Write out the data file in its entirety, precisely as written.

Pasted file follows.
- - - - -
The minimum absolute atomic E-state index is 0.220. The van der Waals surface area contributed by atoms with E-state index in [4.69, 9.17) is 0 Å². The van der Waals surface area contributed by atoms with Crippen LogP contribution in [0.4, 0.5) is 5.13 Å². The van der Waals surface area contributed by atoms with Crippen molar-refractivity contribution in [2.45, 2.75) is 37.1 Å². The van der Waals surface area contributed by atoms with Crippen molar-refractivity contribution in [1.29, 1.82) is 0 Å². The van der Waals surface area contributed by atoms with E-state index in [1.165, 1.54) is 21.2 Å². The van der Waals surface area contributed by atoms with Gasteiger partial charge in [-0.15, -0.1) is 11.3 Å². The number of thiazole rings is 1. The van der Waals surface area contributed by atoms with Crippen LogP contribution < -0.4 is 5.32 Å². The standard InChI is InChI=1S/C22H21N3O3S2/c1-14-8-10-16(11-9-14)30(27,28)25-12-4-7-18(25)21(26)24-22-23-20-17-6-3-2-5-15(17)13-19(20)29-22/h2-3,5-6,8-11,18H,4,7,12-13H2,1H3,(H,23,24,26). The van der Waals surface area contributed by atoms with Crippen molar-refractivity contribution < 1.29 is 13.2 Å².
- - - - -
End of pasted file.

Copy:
The minimum absolute atomic E-state index is 0.220. The van der Waals surface area contributed by atoms with E-state index in [4.69, 9.17) is 0 Å². The van der Waals surface area contributed by atoms with Crippen LogP contribution in [0.4, 0.5) is 5.13 Å². The van der Waals surface area contributed by atoms with Crippen molar-refractivity contribution in [2.45, 2.75) is 37.1 Å². The van der Waals surface area contributed by atoms with Crippen molar-refractivity contribution in [1.29, 1.82) is 0 Å². The van der Waals surface area contributed by atoms with E-state index in [1.165, 1.54) is 21.2 Å². The van der Waals surface area contributed by atoms with Gasteiger partial charge in [-0.15, -0.1) is 11.3 Å². The number of thiazole rings is 1. The van der Waals surface area contributed by atoms with Crippen LogP contribution < -0.4 is 5.32 Å². The standard InChI is InChI=1S/C22H21N3O3S2/c1-14-8-10-16(11-9-14)30(27,28)25-12-4-7-18(25)21(26)24-22-23-20-17-6-3-2-5-15(17)13-19(20)29-22/h2-3,5-6,8-11,18H,4,7,12-13H2,1H3,(H,23,24,26). The van der Waals surface area contributed by atoms with Crippen molar-refractivity contribution < 1.29 is 13.2 Å².